Commuting to and from places of work is its own, and potentially bigger, challenge: Our survey found that a significant proportion of American mass transit users won’t be comfortable returning after stay-at-home orders are lifted unless social distancing is enforced. This comes despite pronouncements and intense actions from transit authorities about the health and safety of subways, trains, and buses. That will be a tall order for many oft-crowded transit systems and creates a massive problem for cities, as much of the appeal in living in large metro areas revolves around the ease-of-access in moving within a city with public transit.

Historically, cities bounce back after epidemics. But as they consider the road ahead, they need to help people feel safe – and respond to the real demands of their residents. American respondents to our survey had clear priorities for the services they want their localities to provide.

What are the top services that should be available post-COVID?

Percentage of US respondents selecting factors within their top three.

Build Back Better

Cities can’t expect to return to the pre-crisis status quo. They need to aim higher. That means addressing the damage and disparities laid bare by the coronavirus and preparing for accelerated technological change and disruption. And they must do so in the worst economic downturn since the Great Depression. That will require innovation, agility, and collaboration across several areas.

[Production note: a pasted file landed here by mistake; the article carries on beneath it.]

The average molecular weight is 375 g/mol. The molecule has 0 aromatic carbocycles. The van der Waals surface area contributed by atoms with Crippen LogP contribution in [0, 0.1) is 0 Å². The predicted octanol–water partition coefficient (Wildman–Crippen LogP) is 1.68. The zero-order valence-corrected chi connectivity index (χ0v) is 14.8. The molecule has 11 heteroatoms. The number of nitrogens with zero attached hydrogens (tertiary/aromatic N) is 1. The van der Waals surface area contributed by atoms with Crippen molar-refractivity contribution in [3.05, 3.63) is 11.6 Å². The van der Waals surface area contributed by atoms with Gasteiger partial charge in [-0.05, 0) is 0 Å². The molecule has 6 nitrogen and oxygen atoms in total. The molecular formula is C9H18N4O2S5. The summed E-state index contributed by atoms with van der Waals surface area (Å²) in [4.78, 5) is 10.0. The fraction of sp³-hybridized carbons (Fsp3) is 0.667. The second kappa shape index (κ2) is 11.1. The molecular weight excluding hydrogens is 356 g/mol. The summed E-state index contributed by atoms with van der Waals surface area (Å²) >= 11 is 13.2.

1.    Restore the Public Health Infrastructure
While the virus is spreading fast in countries like Brazil and Russia, Europe and North America have succeeded in bending the curve in many areas. Death and infection rates in New York City have fallen by more than 90 percent since the early-April peak. Yet with cases climbing in many states that were quick to reopen, cities need to ramp up testing and tracing. That way they can tackle any fresh outbreaks with containment measures targeted at vulnerable areas or populations rather than costly economy-wide lockdowns. Cities like Seoul and Hong Kong show it can be done. Yet although the US has quadrupled the rate of testing since late March, only four of the 50 states have scaled up tracing to the levels needed to be successful. And differences over standards and privacy protections have delayed the rollout of contact-tracing apps in many European countries.

2.    Solve the Transit Dilemma